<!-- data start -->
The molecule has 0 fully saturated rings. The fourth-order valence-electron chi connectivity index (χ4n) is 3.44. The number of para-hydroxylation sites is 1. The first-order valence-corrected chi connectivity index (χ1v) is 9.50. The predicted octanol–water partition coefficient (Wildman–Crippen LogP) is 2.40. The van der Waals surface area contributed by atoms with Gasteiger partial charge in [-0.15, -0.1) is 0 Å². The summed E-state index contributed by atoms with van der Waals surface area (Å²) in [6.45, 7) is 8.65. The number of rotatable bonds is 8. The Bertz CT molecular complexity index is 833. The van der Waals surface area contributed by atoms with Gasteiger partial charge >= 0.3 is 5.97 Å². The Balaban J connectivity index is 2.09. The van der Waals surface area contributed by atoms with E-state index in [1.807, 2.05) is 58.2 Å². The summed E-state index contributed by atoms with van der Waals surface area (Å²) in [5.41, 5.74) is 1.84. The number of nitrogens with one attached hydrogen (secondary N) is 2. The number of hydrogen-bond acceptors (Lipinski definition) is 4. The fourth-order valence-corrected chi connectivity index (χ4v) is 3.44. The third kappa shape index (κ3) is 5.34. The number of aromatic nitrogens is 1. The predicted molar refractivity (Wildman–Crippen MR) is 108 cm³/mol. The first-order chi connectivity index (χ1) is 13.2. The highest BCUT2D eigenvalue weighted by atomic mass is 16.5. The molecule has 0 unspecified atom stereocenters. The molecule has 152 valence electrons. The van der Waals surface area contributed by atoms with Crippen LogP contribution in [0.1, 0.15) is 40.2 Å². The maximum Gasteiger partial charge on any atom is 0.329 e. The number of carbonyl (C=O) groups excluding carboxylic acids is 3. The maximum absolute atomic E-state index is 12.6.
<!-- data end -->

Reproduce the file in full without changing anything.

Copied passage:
The molecule has 0 fully saturated rings. The fourth-order valence-electron chi connectivity index (χ4n) is 3.44. The number of para-hydroxylation sites is 1. The first-order valence-corrected chi connectivity index (χ1v) is 9.50. The predicted octanol–water partition coefficient (Wildman–Crippen LogP) is 2.40. The van der Waals surface area contributed by atoms with Gasteiger partial charge in [-0.15, -0.1) is 0 Å². The summed E-state index contributed by atoms with van der Waals surface area (Å²) in [6.45, 7) is 8.65. The number of rotatable bonds is 8. The Bertz CT molecular complexity index is 833. The van der Waals surface area contributed by atoms with Gasteiger partial charge >= 0.3 is 5.97 Å². The Balaban J connectivity index is 2.09. The van der Waals surface area contributed by atoms with E-state index in [1.807, 2.05) is 58.2 Å². The summed E-state index contributed by atoms with van der Waals surface area (Å²) in [5.41, 5.74) is 1.84. The number of nitrogens with one attached hydrogen (secondary N) is 2. The number of hydrogen-bond acceptors (Lipinski definition) is 4. The fourth-order valence-corrected chi connectivity index (χ4v) is 3.44. The third kappa shape index (κ3) is 5.34. The number of aromatic nitrogens is 1. The predicted molar refractivity (Wildman–Crippen MR) is 108 cm³/mol. The first-order chi connectivity index (χ1) is 13.2. The highest BCUT2D eigenvalue weighted by atomic mass is 16.5. The molecule has 0 unspecified atom stereocenters. The molecule has 152 valence electrons. The van der Waals surface area contributed by atoms with Crippen LogP contribution in [0.1, 0.15) is 40.2 Å². The maximum Gasteiger partial charge on any atom is 0.329 e. The number of carbonyl (C=O) groups excluding carboxylic acids is 3. The maximum absolute atomic E-state index is 12.6.